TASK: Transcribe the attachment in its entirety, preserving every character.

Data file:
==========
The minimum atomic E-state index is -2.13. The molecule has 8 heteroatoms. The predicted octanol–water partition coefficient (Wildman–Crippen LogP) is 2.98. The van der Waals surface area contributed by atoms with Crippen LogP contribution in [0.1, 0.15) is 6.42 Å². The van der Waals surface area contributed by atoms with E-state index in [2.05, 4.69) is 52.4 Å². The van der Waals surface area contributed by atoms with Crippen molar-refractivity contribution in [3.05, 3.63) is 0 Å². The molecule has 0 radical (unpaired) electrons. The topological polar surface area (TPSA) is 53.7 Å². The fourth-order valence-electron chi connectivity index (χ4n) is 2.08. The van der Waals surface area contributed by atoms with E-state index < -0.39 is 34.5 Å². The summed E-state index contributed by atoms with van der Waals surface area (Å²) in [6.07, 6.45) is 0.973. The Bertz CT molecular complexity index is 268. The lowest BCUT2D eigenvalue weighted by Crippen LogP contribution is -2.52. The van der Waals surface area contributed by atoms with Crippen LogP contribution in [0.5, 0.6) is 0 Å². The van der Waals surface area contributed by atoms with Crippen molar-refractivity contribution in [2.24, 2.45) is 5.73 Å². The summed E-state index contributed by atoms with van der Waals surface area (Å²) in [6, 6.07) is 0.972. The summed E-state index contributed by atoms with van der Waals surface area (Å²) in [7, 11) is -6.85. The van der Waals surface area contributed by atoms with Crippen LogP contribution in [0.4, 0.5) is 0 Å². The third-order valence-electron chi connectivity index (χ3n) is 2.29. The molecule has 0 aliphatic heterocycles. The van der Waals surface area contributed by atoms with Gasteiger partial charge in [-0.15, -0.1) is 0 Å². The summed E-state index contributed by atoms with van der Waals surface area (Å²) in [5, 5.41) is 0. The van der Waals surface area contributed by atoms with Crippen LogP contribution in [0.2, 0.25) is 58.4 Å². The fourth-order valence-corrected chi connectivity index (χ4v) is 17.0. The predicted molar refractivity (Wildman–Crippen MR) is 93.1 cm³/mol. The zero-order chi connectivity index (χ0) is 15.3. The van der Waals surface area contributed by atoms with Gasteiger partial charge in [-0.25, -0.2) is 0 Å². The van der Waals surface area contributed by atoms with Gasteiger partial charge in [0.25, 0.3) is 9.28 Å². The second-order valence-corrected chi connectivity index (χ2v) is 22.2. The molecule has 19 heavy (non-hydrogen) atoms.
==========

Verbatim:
The minimum atomic E-state index is -2.13. The molecule has 8 heteroatoms. The predicted octanol–water partition coefficient (Wildman–Crippen LogP) is 2.98. The van der Waals surface area contributed by atoms with Crippen LogP contribution in [0.1, 0.15) is 6.42 Å². The van der Waals surface area contributed by atoms with E-state index in [2.05, 4.69) is 52.4 Å². The van der Waals surface area contributed by atoms with Crippen molar-refractivity contribution in [3.05, 3.63) is 0 Å². The molecule has 0 radical (unpaired) electrons. The topological polar surface area (TPSA) is 53.7 Å². The fourth-order valence-electron chi connectivity index (χ4n) is 2.08. The van der Waals surface area contributed by atoms with E-state index < -0.39 is 34.5 Å². The summed E-state index contributed by atoms with van der Waals surface area (Å²) in [6.07, 6.45) is 0.973. The Bertz CT molecular complexity index is 268. The lowest BCUT2D eigenvalue weighted by Crippen LogP contribution is -2.52. The van der Waals surface area contributed by atoms with Crippen LogP contribution in [0.5, 0.6) is 0 Å². The van der Waals surface area contributed by atoms with Crippen molar-refractivity contribution in [2.24, 2.45) is 5.73 Å². The summed E-state index contributed by atoms with van der Waals surface area (Å²) in [6, 6.07) is 0.972. The summed E-state index contributed by atoms with van der Waals surface area (Å²) in [7, 11) is -6.85. The van der Waals surface area contributed by atoms with Crippen LogP contribution in [0.4, 0.5) is 0 Å². The third-order valence-electron chi connectivity index (χ3n) is 2.29. The molecule has 0 aliphatic heterocycles. The van der Waals surface area contributed by atoms with Gasteiger partial charge in [-0.15, -0.1) is 0 Å². The summed E-state index contributed by atoms with van der Waals surface area (Å²) in [5, 5.41) is 0. The van der Waals surface area contributed by atoms with Crippen LogP contribution in [0.2, 0.25) is 58.4 Å². The fourth-order valence-corrected chi connectivity index (χ4v) is 17.0. The predicted molar refractivity (Wildman–Crippen MR) is 93.1 cm³/mol. The zero-order chi connectivity index (χ0) is 15.3. The van der Waals surface area contributed by atoms with Gasteiger partial charge in [-0.25, -0.2) is 0 Å². The van der Waals surface area contributed by atoms with Gasteiger partial charge in [0.25, 0.3) is 9.28 Å². The second-order valence-corrected chi connectivity index (χ2v) is 22.2. The molecule has 19 heavy (non-hydrogen) atoms.